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Brain Pacemaker for Parkinson’s Patients

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Parkinsonson’s sufferers who had electrodes implanted in their brains improved substantially more than those who took only medicine, according to the biggest test yet of deep brain stimulation.

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The study offers the most hopeful news to date for Parkinson’s sufferers. The technique reduced tremors, rigidity and flailing of the limbs and allowed people to move freely for nearly five extra hours a day.

But the research also revealed higher-than-expected risks. About 40% of the patients who received these “brain pacemakers” suffered serious side effects, including a surprising number of falls with injuries.

“We had one patient who felt so good he went up to repair his roof, fell down and broke both his legs,” said lead author Fran Weaver of Hines Veterans Affairs Hospital, outside Chicago. “Patients are feeling so much better; they forget they still have Parkinson’s.”

With deep brain stimulation, which was approved by the Food and Drug Administration in 2002 for advanced Parkinson’s, a surgeon implants electrodes in the brain, which are then connected to a pacemaker-like device that can be adjusted and turned off and on. That device, implanted under the collarbone or in the abdomen, sends tiny electrical pulses to the brain, disabling overactive nerve cells.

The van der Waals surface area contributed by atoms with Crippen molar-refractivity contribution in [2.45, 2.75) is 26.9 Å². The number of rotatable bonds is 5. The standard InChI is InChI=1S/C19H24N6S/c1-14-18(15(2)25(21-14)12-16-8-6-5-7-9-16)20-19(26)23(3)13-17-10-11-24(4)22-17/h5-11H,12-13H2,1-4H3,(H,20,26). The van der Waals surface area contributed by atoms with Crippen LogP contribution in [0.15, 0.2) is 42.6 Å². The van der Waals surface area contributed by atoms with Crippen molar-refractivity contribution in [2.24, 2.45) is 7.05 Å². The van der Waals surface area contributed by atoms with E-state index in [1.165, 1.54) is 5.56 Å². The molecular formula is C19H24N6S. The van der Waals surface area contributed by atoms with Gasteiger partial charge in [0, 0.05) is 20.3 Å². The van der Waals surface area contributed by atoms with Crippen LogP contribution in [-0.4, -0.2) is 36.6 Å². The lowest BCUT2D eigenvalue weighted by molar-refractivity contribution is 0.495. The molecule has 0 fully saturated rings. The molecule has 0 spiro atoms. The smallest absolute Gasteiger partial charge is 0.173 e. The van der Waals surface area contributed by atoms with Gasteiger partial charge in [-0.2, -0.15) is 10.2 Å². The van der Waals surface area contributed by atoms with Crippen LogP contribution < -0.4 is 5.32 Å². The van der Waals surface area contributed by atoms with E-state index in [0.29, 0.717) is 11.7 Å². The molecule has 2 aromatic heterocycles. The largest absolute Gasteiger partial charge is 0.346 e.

The researchers studied 255 people with advanced Parkinson’s at 13 hospitals. After six months, it was found that in the surgery group, 86 out of 121 (71%) saw improvements in movement, as scored by the neurologists. In the medication group, 43 out of 134 patients (32%) showed improvements. The latest findings were published in the Journal of the American Medical Association.

Sources: The Times Of India